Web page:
Samuel Collins was the most sensational death to occur in Hell’s Hollow and captivated the attention of Salt Lakers as the mystery of his murder was unraveled. Collins was murdered on Easter Sunday in 1902 by 14-year-old Clyde Felts. The story of Collin’s death is long and complicated and is retold well by both Ben Williams on his blog of the Utah Stonewall Historical Society Archives and QSaltLake Magazine and by Michael McLane on Mapping Salt Lake City. In the end, Felts confessed to killing Collins at Collin’s request, likely as self-punishment (or even blood atonement) for his pedophilia against Felt and others.

In Jan 1906 another body was found in Hell’s Hollow. Two teenage boys discovered a hand reaching out from the deep snow. Further investigation revealed the dead body of an unidentified man, likely that of a Greek or Austrian. A self-inflicted bullet to the head had killed the man and magpies and coyotes had then preyed upon his body for at least 3 weeks. He was never identified.

In Dec 1911, the skeletal remains of 6 Native Americans were found by workers at the SLC gravel pits (now Staker-Parson’s Quarry). The remains were buried at a depth of 7 feet from the surface, laid in pairs with one facing upward and the other facing downward. When the remains were brought out and were thoroughly aerated, about 1 hour after disinterment, the bones crumbled to powder leaving only a few fragments.

In 1946, 19-year-old Betty Jean Ketter died in Hell’s Hollow of a broken neck due to a fall. She had become ill on the hot August day and was in search of water (heat exhaustion?) and fell from Devil’s Rock.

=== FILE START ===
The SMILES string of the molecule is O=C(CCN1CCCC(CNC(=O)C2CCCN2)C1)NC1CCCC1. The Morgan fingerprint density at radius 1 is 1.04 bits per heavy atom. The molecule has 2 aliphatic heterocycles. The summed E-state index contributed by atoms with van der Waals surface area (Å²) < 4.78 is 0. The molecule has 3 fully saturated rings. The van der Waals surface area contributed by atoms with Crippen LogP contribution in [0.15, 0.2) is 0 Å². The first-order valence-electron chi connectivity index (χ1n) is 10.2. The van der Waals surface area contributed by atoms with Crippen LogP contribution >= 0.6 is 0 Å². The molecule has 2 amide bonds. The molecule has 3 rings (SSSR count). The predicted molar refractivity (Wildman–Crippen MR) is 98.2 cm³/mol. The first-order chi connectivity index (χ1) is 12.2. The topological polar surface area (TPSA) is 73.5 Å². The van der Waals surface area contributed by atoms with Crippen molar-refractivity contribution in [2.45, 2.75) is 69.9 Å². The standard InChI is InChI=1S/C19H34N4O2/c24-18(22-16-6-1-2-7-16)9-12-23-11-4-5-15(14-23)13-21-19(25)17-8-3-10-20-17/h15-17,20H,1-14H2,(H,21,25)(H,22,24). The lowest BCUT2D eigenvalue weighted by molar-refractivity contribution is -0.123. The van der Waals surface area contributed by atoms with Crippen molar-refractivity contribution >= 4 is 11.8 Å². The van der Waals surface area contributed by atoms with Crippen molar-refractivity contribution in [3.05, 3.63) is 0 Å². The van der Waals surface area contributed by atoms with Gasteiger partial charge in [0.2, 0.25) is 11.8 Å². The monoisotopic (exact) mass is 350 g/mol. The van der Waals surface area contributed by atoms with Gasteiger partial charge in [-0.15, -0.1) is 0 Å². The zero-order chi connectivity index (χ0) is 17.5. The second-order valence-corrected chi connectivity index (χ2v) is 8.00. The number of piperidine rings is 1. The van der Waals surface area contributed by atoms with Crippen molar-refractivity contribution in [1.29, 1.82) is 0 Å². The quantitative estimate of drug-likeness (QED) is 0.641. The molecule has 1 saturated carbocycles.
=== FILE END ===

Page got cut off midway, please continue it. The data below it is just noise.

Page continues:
Murder of Samuel Collins, SL Herald 1902-03-31

Sign of Hell’s Canyon along the trail

The mouth of Hell’s Canyon, destroyed by the Staker-Parsons Quarry

27 October 2021

Apples and Halloween

Some old magical rituals of Halloween involved apples as part of divination ceremonies, specifically where a girl’s future husband would be foretold.

One practice was for the girl to peel an apple in a single unbroken strip and then drop the peel behind the shoulder. The peel will form a letter that will be an initial of a future husband. Sometimes there are additional steps such as waving the peel three times above the head or saying some specific words while dropping the peel.

Another practice was for a girl to eat an apple in front of a mirror at midnight and then the face of her future husband would make an appearance in the mirror over her shoulder. Sometimes a candle is involved. Sometimes brushing of the hair is required.

Ruth Edna Kelley’s Book of Hallowe’en published in 1919 and now in the public domain (available free on archive.org and Project Gutenberg) states that by 1900 these apple ceremonies were largely considered party games, but these rituals were considered much more serious business in the centuries before.

SLC followed this pattern. During the 1800s, some old-timer Salt Lakers, especially those from Scotland, described these ceremonies in hallowed tones. But by the early 1900s the apple divination rituals were often part of Halloween parties and described in the Society sections of the local SLC newspapers.